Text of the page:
Smaller and lighter than any of its 1990s rivals, the SRAD remains an impressive handling bike and although most are getting a bit long in the tooth now, a few modern updates here and there is all it takes to restore its former agility. When buying used you need to check the bearings as worn headstock bearings ruin the ride while suspension linkages are very prone to seizing if not stripped and regreased regularly. If these two areas are ok, the suspension will probably be requiring a refresh in the way of a fork rebuild (about £200) and a new shock (from £400-£1000 depending on the brand), and a set of new tyres fitted. This completed, you will have a very impressive handling bike that has more than enough agility for the road and can certainly take on a trackday or two. The updated injected bike came with a steering damper as standard that the carbed one lacked and opinions are split on it as some say it makes it lethargic to turn at slow speed and remove it completely while others keep it as a high speed safety net. If you by an injected model, ensure it is fitted and then make the call yourself – the SRAD isn’t really a slapper, especially if you have sorted the suspension.


Suzuki GSX-R750 SRAD (1996-1999) Brakes

Here we have one of the SRAD’s known issues – its brakes. The Tokico six-piston calipers may look the business but they are actually very poor performing and have an annoying, and very common, habit of seizing pistons. There are a few solutions, the easiest being regular servicing and fitting stainless steel pistons, but a lot of owners simply swap them for a set of four-piston calipers from anther Suzuki model to totally eliminate the issue. Get online and there is lots of advice about which models to scavenge the parts from. If you want to stick with original, a set of braided lines and some fresh pads is an absolute must while an upgraded master cylinder adds some much-needed bite. The rear caliper, which is underslung and therefore gets hammered by road crap, is known to seize up as well, so check it is working. If the bike has warped or discs that are approaching their wear limit, factor in a bill of about £180 per front disc for aftermarket replacements.


1996 Suzuki GSX-R750 SRAD Review Used Price Spec_03


Comfort over distance and touring

The SRAD was built at a time when sportsbikes weren’t too tiny and despite its ‘RGV silhouette’ it is actually pretty roomy and comfortable. You can certainly take one on fairly long trips and with a double-bubble screen fitted it isn’t that bad. If you are planning on touring, just check you have the pillion seat as you will need this to attach a set of throw-over panniers to should you wish to take luggage.


Rider aids and extra equipment / accessories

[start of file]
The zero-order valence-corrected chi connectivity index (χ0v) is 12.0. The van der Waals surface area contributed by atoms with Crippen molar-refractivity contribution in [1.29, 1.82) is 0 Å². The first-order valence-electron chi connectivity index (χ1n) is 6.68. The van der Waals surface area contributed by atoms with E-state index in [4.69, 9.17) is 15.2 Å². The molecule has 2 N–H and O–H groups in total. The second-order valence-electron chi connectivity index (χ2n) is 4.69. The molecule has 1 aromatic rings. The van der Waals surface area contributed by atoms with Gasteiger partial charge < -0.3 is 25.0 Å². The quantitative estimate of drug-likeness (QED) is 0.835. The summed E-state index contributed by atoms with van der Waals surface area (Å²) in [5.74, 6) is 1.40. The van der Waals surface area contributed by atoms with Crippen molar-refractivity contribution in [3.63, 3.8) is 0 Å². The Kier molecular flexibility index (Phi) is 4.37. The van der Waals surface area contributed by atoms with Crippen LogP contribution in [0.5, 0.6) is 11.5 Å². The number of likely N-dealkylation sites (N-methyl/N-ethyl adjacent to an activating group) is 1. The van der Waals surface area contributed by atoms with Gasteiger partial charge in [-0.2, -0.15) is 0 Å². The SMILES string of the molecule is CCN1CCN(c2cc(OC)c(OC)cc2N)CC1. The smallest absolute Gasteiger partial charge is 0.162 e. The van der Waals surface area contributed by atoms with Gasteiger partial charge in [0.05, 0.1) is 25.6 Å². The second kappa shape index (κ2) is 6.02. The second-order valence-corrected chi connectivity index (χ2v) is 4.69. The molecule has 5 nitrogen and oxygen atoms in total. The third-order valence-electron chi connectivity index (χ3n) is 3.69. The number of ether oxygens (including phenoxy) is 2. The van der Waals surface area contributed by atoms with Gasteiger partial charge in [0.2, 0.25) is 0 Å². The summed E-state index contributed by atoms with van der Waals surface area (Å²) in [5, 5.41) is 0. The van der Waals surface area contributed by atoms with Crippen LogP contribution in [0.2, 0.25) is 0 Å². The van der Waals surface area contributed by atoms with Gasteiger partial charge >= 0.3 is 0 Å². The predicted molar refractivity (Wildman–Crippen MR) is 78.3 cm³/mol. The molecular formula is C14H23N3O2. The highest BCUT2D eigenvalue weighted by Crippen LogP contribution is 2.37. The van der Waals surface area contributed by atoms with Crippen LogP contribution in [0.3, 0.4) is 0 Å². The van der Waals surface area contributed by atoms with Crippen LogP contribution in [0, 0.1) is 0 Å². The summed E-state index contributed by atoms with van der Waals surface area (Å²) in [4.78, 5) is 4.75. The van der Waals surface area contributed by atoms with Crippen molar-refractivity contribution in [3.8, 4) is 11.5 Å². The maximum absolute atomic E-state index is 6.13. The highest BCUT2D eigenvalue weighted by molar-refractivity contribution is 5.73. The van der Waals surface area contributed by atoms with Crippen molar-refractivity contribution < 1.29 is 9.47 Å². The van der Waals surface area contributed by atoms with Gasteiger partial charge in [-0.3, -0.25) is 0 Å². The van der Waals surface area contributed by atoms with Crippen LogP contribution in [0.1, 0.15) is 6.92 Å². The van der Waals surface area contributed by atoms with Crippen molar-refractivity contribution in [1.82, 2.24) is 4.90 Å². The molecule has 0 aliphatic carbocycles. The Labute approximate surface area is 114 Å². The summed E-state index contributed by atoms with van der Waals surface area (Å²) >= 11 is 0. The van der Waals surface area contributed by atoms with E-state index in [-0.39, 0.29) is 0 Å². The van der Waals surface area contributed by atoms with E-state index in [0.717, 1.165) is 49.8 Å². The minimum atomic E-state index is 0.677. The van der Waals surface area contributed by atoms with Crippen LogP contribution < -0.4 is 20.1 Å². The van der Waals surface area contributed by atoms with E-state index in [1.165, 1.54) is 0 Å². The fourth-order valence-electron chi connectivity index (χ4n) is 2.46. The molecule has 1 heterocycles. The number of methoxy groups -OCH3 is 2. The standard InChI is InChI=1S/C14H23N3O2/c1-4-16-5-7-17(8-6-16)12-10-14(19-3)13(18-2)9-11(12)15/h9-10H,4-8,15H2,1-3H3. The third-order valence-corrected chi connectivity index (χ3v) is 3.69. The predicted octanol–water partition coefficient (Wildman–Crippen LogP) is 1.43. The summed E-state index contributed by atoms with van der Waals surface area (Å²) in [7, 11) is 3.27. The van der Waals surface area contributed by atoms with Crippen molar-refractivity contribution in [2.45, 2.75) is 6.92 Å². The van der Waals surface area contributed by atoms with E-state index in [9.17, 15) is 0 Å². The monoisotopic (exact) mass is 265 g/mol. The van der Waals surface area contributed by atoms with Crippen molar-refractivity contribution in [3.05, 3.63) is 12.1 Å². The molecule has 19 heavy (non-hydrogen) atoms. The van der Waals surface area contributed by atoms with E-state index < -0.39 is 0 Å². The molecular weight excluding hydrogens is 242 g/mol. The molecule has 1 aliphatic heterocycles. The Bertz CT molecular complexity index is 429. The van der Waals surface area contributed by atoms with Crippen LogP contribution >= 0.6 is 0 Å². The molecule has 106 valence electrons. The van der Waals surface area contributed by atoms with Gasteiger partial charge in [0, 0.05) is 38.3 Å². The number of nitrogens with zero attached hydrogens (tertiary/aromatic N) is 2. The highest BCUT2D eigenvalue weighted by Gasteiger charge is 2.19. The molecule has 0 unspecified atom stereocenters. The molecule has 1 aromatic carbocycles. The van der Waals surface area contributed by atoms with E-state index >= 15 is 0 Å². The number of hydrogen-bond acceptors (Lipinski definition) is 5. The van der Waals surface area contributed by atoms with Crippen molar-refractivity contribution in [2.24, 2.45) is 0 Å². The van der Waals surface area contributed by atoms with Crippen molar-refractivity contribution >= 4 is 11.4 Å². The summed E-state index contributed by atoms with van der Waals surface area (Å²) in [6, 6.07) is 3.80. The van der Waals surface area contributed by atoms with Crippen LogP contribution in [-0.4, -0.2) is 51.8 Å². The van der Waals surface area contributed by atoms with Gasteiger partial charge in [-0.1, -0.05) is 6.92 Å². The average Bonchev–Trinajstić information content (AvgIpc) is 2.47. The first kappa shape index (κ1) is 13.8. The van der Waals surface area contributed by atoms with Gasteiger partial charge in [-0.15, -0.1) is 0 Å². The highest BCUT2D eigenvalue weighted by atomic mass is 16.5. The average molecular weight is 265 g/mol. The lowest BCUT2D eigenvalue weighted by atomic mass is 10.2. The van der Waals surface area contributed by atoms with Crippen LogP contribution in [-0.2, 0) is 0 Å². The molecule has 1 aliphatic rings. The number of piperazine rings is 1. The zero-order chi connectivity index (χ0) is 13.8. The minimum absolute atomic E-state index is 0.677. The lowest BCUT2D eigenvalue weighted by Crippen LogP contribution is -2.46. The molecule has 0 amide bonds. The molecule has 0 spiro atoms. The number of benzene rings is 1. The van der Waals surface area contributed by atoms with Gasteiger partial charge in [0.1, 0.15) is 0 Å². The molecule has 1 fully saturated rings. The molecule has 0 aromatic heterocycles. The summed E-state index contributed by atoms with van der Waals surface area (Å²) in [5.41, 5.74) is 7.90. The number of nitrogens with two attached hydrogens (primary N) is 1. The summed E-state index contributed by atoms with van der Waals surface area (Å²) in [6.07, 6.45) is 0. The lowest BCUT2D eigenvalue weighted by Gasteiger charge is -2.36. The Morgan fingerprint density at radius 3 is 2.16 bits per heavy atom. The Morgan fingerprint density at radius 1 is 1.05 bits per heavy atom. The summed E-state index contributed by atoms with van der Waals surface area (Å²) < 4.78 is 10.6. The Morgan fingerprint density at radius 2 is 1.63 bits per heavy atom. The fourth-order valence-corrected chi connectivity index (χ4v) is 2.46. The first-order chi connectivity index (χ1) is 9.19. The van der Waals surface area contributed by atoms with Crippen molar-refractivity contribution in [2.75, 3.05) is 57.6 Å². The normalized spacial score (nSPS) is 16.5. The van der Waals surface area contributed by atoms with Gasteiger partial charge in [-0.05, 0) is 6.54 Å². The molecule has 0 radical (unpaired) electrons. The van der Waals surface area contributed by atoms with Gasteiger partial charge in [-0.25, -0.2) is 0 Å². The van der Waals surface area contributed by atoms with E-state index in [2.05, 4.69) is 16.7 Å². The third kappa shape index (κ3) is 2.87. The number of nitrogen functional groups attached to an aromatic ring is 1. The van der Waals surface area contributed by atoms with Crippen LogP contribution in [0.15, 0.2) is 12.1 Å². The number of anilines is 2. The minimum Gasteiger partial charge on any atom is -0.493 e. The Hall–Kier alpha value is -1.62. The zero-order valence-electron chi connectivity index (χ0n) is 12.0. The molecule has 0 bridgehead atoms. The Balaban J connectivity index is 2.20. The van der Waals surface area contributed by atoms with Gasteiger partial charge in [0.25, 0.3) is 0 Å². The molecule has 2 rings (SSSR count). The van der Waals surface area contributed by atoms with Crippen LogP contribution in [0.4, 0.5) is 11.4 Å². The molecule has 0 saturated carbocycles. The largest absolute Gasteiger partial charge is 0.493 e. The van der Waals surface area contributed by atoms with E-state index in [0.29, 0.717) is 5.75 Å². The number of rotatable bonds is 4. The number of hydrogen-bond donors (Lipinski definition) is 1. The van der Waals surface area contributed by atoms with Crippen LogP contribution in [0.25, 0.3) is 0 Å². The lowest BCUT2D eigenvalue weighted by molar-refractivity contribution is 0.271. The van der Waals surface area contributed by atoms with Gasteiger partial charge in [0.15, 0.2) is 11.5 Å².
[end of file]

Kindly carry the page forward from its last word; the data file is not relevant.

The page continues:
In 1996 there were no rider assists and you don’t even get a shift warning light or fuel gauge on the SRAD. Nope, all is beautifully analogue and there isn’t even a factory-fit immobiliser to worry about. That said, if the bike has an aftermarket alarm system fitted (a lot do) remove it as soon as possible as it will almost certainly start to play up and leave you stranded...

Despite this analogue nature, one of the big concerns when buying a used SRAD actually comes from its electrics so always check that everything works as the switchgear is known to pack up and it is becoming increasingly rare to find decent used items to replace it. Test the horn, indicators etc to be on the safe side. If you are lucky you may find a bike with a very early Power Commander I fitted, which is really cool but impossible to get reprogrammed now as the software is so ancient...

When it comes to accessories, generally with an SRAD you are talking a new screen, anodised parts and an aftermarket exhaust end can. Obviously originality is good, so look out for an original exhaust, Suzuki bar ends, original screen, etc. but things like a fresh chain and sprockets, new tyres, are always helpful on a used bike. Try and avoid bikes that have been hacked around too badly and if you can get one with its original black mudguard/undertray which has a reflector that sticks out below the licence plate, that is great as a lot were cut or bodged to fit an aftermarket undertray. There again, some like ‘period correct’ stuff and go after the undertray and aftermarket exhaust, it’s your choice.


Suzuki GSX-R750 SRAD (1996-1999) verdict

The SRAD is one of those bikes that defined a period in time – in the case of the Suzuki the late 1990s. It may have failed in WSB but that silhouette is iconic and when you look at current values it is actually fairly sensibly priced. How much longer will that last? It is hard to say so don’t hesitate too long. A well-sorted SRAD (which isn’t that hard or expensive to do) still rides beautifully and although the motor is a touch rev-happy in a modern context, it is far from slow. And if you really go to town on one, as Team Classic Suzuki have done with Michael Dunlop’s racer, they can be made incredibly impressive – and seriously fast!


Three things we love about the Gixxer 750 SRAD…

  • Iconic look
  • Impressive chassis
  • Reasonable price tag – at the moment!


Three things that we don’t…

  • Poor fuel injection
  • Weak brakes
  • Build quality isn’t great


1996 Suzuki GSX-R750 SRAD Review Used Price Spec_06


Suzuki GSX-R750 SRAD (1996-1999) – Tech Spec

Original price


Current price range




Bore x Stroke


Engine layout

Inline four

Engine details

DOHC, 16v, liquid-cooled


128bhp @ 12,000rpm (135bhp on injected model)


59.3lb-ft (80.5Nm) @ 10,000rpm

Top speed



6 speed, chain final drive

Average fuel consumption


Tank size

18 litres

Max range to empty (theoretical)

176 miles

Reserve capacity

30 miles

Rider aids



Aluminium beam perimeter

Front suspension

43mm inverted forks

Front suspension adjustment

Fully adjustable

Rear suspension


Rear suspension adjustment

Fully adjustable

Front brake

2 x 310mm discs, six-piston calipers.

Rear brake

220mm disc, two-piston caliper.

Front tyre

120/70 - 17

Rear tyre

190/50 - 17


24°/ n/a


2055mm x 720mm 1135mm (LxWxH)


1400mm (1395mm for injected model)

Ground clearance


Seat height


Kerb weight